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NASA picture of Fakarava Atoll
Fakarava is located in French Polynesia
Location in French Polynesia
Location Pacific Ocean
Coordinates 16°18′S 145°38′W / 16.300°S 145.633°W / -16.300; -145.633Coordinates: 16°18′S 145°38′W / 16.300°S 145.633°W / -16.300; -145.633
Archipelago Tuamotus
Area 1,112 km2 (429 sq mi)  (lagoon)
24.1 km2 (9 sq mi) (above water)
Length 60 km (37 mi)
Width 21 km (13 mi)
Overseas collectivity French Polynesia
Administrative subdivision Tuamotus
Commune Fakarava
Largest settlement Rotoava
Population 837[1] (2016)
Pop. density 35 /km2 (91 /sq mi)

Fakarava, Havaiki-te-araro, Havai'i or Farea[2] is an atoll in the west of the Tuamotu group in French Polynesia. It is the second largest of the Tuamotu atolls. The nearest land is Toau Atoll, which lies 14 kilometres (8.7 miles) to the northwest.

The shape of Fakarava Atoll is roughly rectangular and its length is 60 kilometres (37 miles) and its width 21 kilometres (13 miles). Fakarava has a wide and deep lagoon with a surface of 1,112 square kilometres (429 square miles) and two passes. The main pass to enter the lagoon, located in its north-western end, is known as Passe Garuae and it is the largest pass in French Polynesia; the southern pass is called Tumakohua (also known as Tetamanu[3]). It has a land area of 24.1 square kilometres (9 square miles).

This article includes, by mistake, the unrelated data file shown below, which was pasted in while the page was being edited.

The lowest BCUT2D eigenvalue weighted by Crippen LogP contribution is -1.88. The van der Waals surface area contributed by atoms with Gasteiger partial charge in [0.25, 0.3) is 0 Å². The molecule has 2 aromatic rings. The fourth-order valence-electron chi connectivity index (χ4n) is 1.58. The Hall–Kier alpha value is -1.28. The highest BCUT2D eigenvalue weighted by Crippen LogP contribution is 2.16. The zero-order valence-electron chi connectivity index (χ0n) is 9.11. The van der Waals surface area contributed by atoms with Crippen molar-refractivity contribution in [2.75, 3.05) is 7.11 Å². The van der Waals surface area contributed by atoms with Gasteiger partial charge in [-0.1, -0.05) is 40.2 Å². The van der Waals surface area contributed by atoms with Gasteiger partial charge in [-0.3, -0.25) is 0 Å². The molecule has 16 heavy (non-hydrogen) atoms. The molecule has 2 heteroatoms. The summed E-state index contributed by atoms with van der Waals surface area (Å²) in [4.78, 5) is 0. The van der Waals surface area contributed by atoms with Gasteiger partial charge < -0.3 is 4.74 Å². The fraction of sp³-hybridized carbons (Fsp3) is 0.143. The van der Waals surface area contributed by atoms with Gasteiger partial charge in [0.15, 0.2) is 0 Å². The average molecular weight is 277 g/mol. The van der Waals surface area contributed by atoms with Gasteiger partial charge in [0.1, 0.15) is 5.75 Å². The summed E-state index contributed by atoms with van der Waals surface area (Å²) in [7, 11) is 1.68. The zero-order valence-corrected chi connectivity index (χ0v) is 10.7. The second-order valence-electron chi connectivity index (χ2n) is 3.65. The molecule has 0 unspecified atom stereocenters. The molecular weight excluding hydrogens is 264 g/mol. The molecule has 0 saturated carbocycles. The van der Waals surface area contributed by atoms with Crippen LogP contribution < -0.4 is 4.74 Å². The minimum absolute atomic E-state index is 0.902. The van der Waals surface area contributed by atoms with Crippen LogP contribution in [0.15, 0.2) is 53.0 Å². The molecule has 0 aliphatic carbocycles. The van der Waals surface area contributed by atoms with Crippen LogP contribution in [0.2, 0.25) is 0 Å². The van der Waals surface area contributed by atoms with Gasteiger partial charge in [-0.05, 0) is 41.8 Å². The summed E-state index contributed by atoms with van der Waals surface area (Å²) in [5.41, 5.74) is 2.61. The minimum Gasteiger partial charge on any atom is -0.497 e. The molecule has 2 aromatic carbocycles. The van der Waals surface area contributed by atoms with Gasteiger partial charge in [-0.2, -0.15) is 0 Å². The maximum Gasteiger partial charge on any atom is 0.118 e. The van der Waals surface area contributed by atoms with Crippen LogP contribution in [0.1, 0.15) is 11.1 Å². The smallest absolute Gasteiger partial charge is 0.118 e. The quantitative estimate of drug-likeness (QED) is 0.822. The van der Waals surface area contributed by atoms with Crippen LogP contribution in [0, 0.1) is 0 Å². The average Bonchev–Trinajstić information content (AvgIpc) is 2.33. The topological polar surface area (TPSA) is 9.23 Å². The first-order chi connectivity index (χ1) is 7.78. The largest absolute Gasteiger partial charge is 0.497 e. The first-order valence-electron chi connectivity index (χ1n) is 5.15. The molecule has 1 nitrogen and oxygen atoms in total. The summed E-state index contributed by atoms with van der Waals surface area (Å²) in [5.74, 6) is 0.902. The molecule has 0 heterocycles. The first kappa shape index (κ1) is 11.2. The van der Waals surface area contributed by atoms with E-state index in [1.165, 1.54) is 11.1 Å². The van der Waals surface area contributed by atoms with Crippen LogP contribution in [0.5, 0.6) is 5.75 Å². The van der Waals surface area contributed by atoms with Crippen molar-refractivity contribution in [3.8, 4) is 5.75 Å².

Fakarava has 837 inhabitants; the main village is called Rotoava.


The Pōmare Dynasty originated here before ruling the island of Tahiti.

The first recorded European to arrive to Fakarava Atoll was Russian oceanic explorer Fabian Gottlieb von Bellingshausen on July 17, 1820 on ships Vostok and Mirni. He named this atoll "Wittgenstein".

Fakarava's inhabitants were evangelized by French Picpus priest Honoré Laval in 1849. The church at Rotoava was dedicated in 1850.

There is a territorial (domestic) airfield in Fakarava which was inaugurated in 1995.

Fakarava is being classified by UNESCO as a biosphere reserve.


  1. ^ "Population". Institut de la statistique de la Polynésie française. Retrieved 25 September 2014. 
  2. ^ Young, J.L. (1899). "Names of the Paumotu Islands, with the old names so far as they are known". Journal of the Polynesian Society. 8 (4): 264–268. Retrieved 7 January 2015. 
  3. ^ Based on the French edition of Wikipedia and local knowledge

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